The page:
The sight of Mr. Smith and his wide blue wings transfixed them for a few seconds as did the woman’s singing and the roses strewn about.
In the opening scene of the novel, the narrator sets up the theme of flight and escape. A hapless insurance agent, Robert Smith, leaps from the roof of Mercy Hospital, drawing a crowd of onlookers and sending the protagonist’s mother into labor. This suicide has a magical, mysterious quality that sets the tone of the book. A modern Icarus, Smith leaps into the air to escape his undramatic life.
He just wanted to beat a path away from his parents’ past, which was also their present and which was threatening to become his present as well.
As Part I comes to a close, the narrator reveals that Milkman’s discontent mounts and he longs to escape. He detests both of his parents, yet he feels himself stuck in their lives and circumstances. He asked his father for a year of freedom, but unless he can finance the year’s expenses himself, his father will not agree. He and Guitar list things they will spend their money on if they can successfully steal some gold, but even his hopes for escape offer little comfort.
You can’t take a life and walk off and leave it. Life is life. Precious. And the dead you kill is yours. They stay with you anyway, in your mind. So it’s a better thing, a more better thing to have the bones right there with you wherever you go. That way, it frees up your mind.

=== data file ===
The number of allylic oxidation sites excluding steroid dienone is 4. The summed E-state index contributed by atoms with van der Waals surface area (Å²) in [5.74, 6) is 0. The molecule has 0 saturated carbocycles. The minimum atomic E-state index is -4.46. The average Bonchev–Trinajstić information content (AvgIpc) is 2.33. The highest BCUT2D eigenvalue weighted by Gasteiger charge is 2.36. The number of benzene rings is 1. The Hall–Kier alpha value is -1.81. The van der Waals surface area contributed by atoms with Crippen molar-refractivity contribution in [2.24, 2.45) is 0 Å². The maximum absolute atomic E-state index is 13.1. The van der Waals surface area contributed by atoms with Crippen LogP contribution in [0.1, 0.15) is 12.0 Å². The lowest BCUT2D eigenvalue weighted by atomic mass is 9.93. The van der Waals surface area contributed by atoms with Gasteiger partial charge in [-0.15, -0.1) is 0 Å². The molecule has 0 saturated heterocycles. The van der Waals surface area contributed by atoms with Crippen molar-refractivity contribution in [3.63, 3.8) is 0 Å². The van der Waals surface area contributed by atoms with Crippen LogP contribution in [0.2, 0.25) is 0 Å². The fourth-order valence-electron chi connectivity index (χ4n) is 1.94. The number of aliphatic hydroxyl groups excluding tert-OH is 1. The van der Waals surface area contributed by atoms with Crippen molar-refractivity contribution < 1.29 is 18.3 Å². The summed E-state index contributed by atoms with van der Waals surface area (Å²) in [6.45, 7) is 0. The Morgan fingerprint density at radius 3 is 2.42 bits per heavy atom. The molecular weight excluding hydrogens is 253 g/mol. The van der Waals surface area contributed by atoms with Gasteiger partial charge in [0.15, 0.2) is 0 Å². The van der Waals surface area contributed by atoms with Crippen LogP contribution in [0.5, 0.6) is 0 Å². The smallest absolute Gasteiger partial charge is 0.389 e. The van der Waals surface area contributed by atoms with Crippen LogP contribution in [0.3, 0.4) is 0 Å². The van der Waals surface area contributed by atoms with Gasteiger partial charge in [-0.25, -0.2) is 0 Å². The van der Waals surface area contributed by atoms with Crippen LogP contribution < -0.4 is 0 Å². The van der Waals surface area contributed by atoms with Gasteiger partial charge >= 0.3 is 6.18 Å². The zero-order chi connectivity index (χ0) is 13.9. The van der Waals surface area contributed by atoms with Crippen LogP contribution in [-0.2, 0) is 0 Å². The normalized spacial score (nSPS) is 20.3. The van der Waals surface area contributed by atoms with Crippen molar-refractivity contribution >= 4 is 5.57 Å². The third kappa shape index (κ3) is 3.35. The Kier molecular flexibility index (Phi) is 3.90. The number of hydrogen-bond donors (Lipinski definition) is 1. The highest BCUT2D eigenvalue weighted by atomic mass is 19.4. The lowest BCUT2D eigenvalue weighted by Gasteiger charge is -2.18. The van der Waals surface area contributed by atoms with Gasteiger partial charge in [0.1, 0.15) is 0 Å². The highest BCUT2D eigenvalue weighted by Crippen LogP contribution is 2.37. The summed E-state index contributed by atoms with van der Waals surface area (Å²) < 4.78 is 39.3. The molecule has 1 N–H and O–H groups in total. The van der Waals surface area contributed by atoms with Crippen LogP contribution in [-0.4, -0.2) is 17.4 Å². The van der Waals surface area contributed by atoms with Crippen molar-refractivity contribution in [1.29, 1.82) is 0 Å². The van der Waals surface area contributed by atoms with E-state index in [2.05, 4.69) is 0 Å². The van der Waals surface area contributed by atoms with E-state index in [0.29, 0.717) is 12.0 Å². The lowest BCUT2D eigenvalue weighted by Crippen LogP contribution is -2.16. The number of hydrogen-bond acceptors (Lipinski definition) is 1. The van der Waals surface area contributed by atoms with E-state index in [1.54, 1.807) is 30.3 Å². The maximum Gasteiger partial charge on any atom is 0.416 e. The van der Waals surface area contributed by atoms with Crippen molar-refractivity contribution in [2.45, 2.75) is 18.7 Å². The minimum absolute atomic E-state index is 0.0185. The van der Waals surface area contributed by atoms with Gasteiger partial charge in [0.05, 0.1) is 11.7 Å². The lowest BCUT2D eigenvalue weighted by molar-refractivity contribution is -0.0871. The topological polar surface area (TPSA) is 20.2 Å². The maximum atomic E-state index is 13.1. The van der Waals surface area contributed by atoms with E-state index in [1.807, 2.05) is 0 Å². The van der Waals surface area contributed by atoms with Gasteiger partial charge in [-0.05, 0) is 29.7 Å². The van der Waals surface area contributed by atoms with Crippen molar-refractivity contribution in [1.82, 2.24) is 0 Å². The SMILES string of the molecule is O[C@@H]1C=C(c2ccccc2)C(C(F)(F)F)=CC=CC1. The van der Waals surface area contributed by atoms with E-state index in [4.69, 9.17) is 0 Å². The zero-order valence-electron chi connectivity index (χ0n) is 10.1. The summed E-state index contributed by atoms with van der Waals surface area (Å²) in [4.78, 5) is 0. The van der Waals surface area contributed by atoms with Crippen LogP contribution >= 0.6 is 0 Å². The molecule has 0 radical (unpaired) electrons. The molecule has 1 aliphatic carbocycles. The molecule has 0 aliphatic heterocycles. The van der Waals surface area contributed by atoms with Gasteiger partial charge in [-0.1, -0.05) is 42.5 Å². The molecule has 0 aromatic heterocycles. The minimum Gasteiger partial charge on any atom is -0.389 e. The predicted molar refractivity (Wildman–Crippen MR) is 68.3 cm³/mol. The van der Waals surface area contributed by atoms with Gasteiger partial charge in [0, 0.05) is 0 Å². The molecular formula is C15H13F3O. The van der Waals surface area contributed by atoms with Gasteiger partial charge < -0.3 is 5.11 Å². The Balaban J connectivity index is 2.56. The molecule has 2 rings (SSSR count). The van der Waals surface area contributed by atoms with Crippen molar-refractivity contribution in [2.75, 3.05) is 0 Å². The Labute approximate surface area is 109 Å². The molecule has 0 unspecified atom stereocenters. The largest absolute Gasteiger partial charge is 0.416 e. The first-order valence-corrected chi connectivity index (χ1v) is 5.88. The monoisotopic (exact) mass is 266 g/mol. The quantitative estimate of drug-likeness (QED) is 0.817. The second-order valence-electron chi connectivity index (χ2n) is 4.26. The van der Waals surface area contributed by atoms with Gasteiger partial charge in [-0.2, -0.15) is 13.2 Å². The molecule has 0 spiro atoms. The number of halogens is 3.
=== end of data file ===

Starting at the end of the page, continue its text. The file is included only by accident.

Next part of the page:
After springing Milkman and Guitar from jail for stealing the heavy bag, Pilate tells them what really happened after she left the white man and the treasure behind in the cave. She explains that she returned three years later to retrieve the man’s bones because her father told her that she could never escape responsibility for the man’s life. This principle becomes even more significant, and her return even more ironic, in Part II.
This one time he wanted to go solo. In the air, away from real life, he felt free, but on the ground, when he talked to Guitar just before he left, the wings of all those other people’s nightmares flapped in his face and constrained him.
The narrator reveals why Milkman decides to fly to Pennsylvania by himself to look for the cave that held the treasure. As he flies, he thinks about all the people from whom he wishes to escape: Lena, Corinthians, Ruth, his father, Hagar, even Guitar. For the first time, he feels unfettered by all of them, independent and self-sufficient, on a quest to seek both his fortune and his roots.
“When you say ‘flew off’ you mean he ran away, don’t you? Escaped?” “No, I mean flew . . . You know, like a bird. Just stood up in the fields one day, ran up some hill, spun around a couple of times, and was lifted up in the air.”
This exchange occurs between Milkman and Susan Byrd. When Milkman returns to Susan’s house, Susan tells him about his great-grandfather, Jake. She explains that Jake left with the Indian woman, Sing, and according to Susan, he was one of those flying African children, a common legend about certain slaves who escaped bondage by physically flying away. Milkman loves this detail about his grandfather and joyfully shares it later with Sweet while they swim before he leaves for home.
As fleet and bright as a lodestar he wheeled toward Guitar and it did not matter which one of them would give up his ghost in the killing arms of his brother. For now he knew what Shalimar knew: If you surrendered to the air, you could ride it.
In this ambiguous ending, the novel concludes with an image of flight. Milkman and Guitar both appear to fly at the end, and yet readers don’t know which one of them lives or dies. However, the very fact that Milkman can fly means that he has evolved beyond his physical body and shares a common bond with his great-grandfather, Jake, whom he sought to understand all his life. Even though Pilate is dead, the novel ends in mysticism and with an uplifting tone.